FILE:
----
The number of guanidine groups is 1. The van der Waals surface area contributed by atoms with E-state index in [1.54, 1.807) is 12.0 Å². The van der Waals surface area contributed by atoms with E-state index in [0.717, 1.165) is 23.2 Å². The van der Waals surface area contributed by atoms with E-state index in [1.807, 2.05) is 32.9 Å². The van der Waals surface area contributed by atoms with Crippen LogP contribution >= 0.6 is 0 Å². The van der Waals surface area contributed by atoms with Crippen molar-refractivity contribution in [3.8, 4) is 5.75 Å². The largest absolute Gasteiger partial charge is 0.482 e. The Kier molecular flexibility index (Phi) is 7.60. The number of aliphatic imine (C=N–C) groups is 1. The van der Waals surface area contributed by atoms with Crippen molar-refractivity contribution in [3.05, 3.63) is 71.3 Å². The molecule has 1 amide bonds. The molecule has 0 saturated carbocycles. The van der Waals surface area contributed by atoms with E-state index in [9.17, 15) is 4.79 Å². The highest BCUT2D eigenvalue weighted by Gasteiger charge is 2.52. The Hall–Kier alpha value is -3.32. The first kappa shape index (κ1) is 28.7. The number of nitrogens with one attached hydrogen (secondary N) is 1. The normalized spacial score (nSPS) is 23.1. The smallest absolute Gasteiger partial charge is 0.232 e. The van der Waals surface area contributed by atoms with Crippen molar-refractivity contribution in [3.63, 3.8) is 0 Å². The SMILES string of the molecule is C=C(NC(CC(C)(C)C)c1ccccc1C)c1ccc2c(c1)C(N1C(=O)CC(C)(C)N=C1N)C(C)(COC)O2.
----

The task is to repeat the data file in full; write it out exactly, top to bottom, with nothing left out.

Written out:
The number of guanidine groups is 1. The van der Waals surface area contributed by atoms with E-state index in [1.54, 1.807) is 12.0 Å². The van der Waals surface area contributed by atoms with E-state index in [0.717, 1.165) is 23.2 Å². The van der Waals surface area contributed by atoms with E-state index in [1.807, 2.05) is 32.9 Å². The van der Waals surface area contributed by atoms with Crippen LogP contribution >= 0.6 is 0 Å². The van der Waals surface area contributed by atoms with Crippen molar-refractivity contribution in [3.8, 4) is 5.75 Å². The largest absolute Gasteiger partial charge is 0.482 e. The Kier molecular flexibility index (Phi) is 7.60. The number of aliphatic imine (C=N–C) groups is 1. The van der Waals surface area contributed by atoms with Crippen molar-refractivity contribution in [3.05, 3.63) is 71.3 Å². The molecule has 1 amide bonds. The molecule has 0 saturated carbocycles. The van der Waals surface area contributed by atoms with E-state index in [9.17, 15) is 4.79 Å². The highest BCUT2D eigenvalue weighted by Gasteiger charge is 2.52. The Hall–Kier alpha value is -3.32. The first kappa shape index (κ1) is 28.7. The number of nitrogens with one attached hydrogen (secondary N) is 1. The normalized spacial score (nSPS) is 23.1. The smallest absolute Gasteiger partial charge is 0.232 e. The van der Waals surface area contributed by atoms with Crippen molar-refractivity contribution in [3.63, 3.8) is 0 Å². The SMILES string of the molecule is C=C(NC(CC(C)(C)C)c1ccccc1C)c1ccc2c(c1)C(N1C(=O)CC(C)(C)N=C1N)C(C)(COC)O2.